(lambda array: print(array))(array[:index] + [value] + array[index + 1:])

This should work for most sequences, may require a bit of adjusting depending on the type of array (for example, if it's a tuple then replace [value] with (value,)).

You can also do this with slice indices.

array[start:end] = data print(array) (lambda array: print(array))(array[:start] + data + [end:])

And there you have it. You can now eliminate most, if not all, variables from code.

Cheating: vars(), __setitem__() and others

Python has a nice little function called vars(). It returns an object that contains all variables. You can then put items in there using the __setitem__() method, which in turn results in variables being changed. The same goes for changing arrays with the __setitem__() method.

The trick is cool and all, but violates the "no variables" principle. The only exception I consider acceptable is the case where your code must modify variables for other code written separately. In that case, assignments or __setitem__() may be used, but still without multiple statements.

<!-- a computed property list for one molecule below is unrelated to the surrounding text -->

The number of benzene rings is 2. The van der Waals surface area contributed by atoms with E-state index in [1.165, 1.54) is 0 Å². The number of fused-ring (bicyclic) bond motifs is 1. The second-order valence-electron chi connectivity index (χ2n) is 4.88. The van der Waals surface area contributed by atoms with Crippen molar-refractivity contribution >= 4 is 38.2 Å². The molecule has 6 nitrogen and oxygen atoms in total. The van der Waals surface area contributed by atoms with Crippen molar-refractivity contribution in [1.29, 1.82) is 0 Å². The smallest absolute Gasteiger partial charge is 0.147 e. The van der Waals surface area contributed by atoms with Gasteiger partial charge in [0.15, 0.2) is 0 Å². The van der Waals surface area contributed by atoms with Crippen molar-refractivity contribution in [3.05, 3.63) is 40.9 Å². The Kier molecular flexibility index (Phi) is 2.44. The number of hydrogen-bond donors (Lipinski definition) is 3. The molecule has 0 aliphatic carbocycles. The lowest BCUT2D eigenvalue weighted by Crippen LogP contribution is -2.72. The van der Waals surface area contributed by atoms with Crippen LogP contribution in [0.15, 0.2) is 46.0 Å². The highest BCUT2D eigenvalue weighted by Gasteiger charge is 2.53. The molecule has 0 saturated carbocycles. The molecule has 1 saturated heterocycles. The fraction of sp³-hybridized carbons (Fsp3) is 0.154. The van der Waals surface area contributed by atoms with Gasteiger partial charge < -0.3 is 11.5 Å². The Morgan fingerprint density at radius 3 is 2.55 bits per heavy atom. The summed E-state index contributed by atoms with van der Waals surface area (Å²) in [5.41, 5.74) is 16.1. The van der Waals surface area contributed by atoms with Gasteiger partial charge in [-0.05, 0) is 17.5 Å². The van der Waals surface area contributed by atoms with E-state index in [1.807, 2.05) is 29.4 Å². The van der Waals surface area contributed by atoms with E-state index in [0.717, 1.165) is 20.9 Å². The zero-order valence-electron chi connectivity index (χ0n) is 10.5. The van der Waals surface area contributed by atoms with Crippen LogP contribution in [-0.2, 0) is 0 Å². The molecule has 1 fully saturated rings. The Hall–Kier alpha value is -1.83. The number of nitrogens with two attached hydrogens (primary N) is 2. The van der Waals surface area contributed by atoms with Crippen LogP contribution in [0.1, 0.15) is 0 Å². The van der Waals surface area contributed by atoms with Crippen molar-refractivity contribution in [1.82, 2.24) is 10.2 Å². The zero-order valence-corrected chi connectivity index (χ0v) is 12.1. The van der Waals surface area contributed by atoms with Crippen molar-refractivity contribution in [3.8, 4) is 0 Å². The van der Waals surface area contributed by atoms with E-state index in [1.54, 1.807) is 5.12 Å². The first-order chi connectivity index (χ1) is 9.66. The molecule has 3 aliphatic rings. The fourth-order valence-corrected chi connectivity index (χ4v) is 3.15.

5. Conditionals

Conditionals in Python and many other languages are written using the if statement.

if condition: # do stuff if condition: # do stuff else: # do other stuff

These seem tricky to one-line. All code so far has only had one execution path, but conditionals allow for more. Let's see what we can do to them.

Logical operators

Do you still remember the or/and trick for combining two statements from earlier? That also doubles as a conditional.

Since the operators short-circuit, if the first argument is enough to determine the result, the other will not be executed. The following two code segments are equivalent:

if condition: stuff() condition and stuff()

If stuff() consists of multiple statements, you'll just combine them to one expression recursively.

Using the or operator instead of and inverts the condition, so these code segments are also equivalent:

if not condition: stuff() condition or stuff()